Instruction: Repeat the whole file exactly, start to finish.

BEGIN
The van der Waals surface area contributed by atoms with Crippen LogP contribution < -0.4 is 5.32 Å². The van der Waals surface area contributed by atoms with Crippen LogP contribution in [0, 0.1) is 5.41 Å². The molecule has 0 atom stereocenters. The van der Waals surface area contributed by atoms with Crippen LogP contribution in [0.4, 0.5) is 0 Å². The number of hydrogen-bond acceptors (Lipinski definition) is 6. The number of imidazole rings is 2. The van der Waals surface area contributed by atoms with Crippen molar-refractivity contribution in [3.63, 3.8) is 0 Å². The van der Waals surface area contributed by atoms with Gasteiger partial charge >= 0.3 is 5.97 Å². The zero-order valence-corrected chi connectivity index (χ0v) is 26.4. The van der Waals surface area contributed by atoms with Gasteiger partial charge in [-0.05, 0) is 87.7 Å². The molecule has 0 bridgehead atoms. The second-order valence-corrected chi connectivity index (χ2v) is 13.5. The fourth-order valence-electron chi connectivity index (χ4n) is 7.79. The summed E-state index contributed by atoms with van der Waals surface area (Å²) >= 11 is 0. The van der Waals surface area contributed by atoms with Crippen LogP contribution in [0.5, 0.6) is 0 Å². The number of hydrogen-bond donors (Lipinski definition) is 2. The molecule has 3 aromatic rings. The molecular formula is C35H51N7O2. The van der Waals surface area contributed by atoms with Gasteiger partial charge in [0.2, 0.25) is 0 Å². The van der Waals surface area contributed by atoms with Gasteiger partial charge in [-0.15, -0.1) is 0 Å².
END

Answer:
The van der Waals surface area contributed by atoms with Crippen LogP contribution < -0.4 is 5.32 Å². The van der Waals surface area contributed by atoms with Crippen LogP contribution in [0, 0.1) is 5.41 Å². The molecule has 0 atom stereocenters. The van der Waals surface area contributed by atoms with Crippen LogP contribution in [0.4, 0.5) is 0 Å². The number of hydrogen-bond acceptors (Lipinski definition) is 6. The number of imidazole rings is 2. The van der Waals surface area contributed by atoms with Crippen molar-refractivity contribution in [3.63, 3.8) is 0 Å². The van der Waals surface area contributed by atoms with Gasteiger partial charge >= 0.3 is 5.97 Å². The zero-order valence-corrected chi connectivity index (χ0v) is 26.4. The van der Waals surface area contributed by atoms with Gasteiger partial charge in [-0.05, 0) is 87.7 Å². The molecule has 0 bridgehead atoms. The second-order valence-corrected chi connectivity index (χ2v) is 13.5. The fourth-order valence-electron chi connectivity index (χ4n) is 7.79. The summed E-state index contributed by atoms with van der Waals surface area (Å²) >= 11 is 0. The van der Waals surface area contributed by atoms with Crippen LogP contribution in [0.5, 0.6) is 0 Å². The number of hydrogen-bond donors (Lipinski definition) is 2. The molecule has 3 aromatic rings. The molecular formula is C35H51N7O2. The van der Waals surface area contributed by atoms with Gasteiger partial charge in [0.2, 0.25) is 0 Å². The van der Waals surface area contributed by atoms with Gasteiger partial charge in [-0.15, -0.1) is 0 Å².